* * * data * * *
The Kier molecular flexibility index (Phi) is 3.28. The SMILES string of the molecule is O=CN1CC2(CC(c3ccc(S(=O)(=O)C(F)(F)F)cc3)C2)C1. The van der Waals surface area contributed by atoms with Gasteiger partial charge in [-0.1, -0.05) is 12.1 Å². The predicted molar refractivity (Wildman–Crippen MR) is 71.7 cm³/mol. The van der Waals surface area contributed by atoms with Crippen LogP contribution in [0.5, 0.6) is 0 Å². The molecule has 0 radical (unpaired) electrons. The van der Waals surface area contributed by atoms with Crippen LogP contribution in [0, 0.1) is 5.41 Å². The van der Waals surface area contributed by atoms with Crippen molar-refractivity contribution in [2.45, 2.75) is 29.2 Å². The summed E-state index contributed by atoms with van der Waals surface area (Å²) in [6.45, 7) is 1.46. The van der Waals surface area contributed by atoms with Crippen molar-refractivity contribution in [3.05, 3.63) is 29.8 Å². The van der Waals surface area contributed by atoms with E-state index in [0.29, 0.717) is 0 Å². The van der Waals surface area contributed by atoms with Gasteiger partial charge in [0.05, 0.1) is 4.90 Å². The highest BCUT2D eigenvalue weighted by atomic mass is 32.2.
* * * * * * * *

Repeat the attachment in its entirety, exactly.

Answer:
The Kier molecular flexibility index (Phi) is 3.28. The SMILES string of the molecule is O=CN1CC2(CC(c3ccc(S(=O)(=O)C(F)(F)F)cc3)C2)C1. The van der Waals surface area contributed by atoms with Gasteiger partial charge in [-0.1, -0.05) is 12.1 Å². The predicted molar refractivity (Wildman–Crippen MR) is 71.7 cm³/mol. The van der Waals surface area contributed by atoms with Crippen LogP contribution in [0.5, 0.6) is 0 Å². The molecule has 0 radical (unpaired) electrons. The van der Waals surface area contributed by atoms with Crippen LogP contribution in [0, 0.1) is 5.41 Å². The van der Waals surface area contributed by atoms with Crippen molar-refractivity contribution in [2.45, 2.75) is 29.2 Å². The summed E-state index contributed by atoms with van der Waals surface area (Å²) in [6.45, 7) is 1.46. The van der Waals surface area contributed by atoms with Crippen molar-refractivity contribution in [3.05, 3.63) is 29.8 Å². The van der Waals surface area contributed by atoms with E-state index in [0.29, 0.717) is 0 Å². The van der Waals surface area contributed by atoms with Gasteiger partial charge in [0.05, 0.1) is 4.90 Å². The highest BCUT2D eigenvalue weighted by atomic mass is 32.2.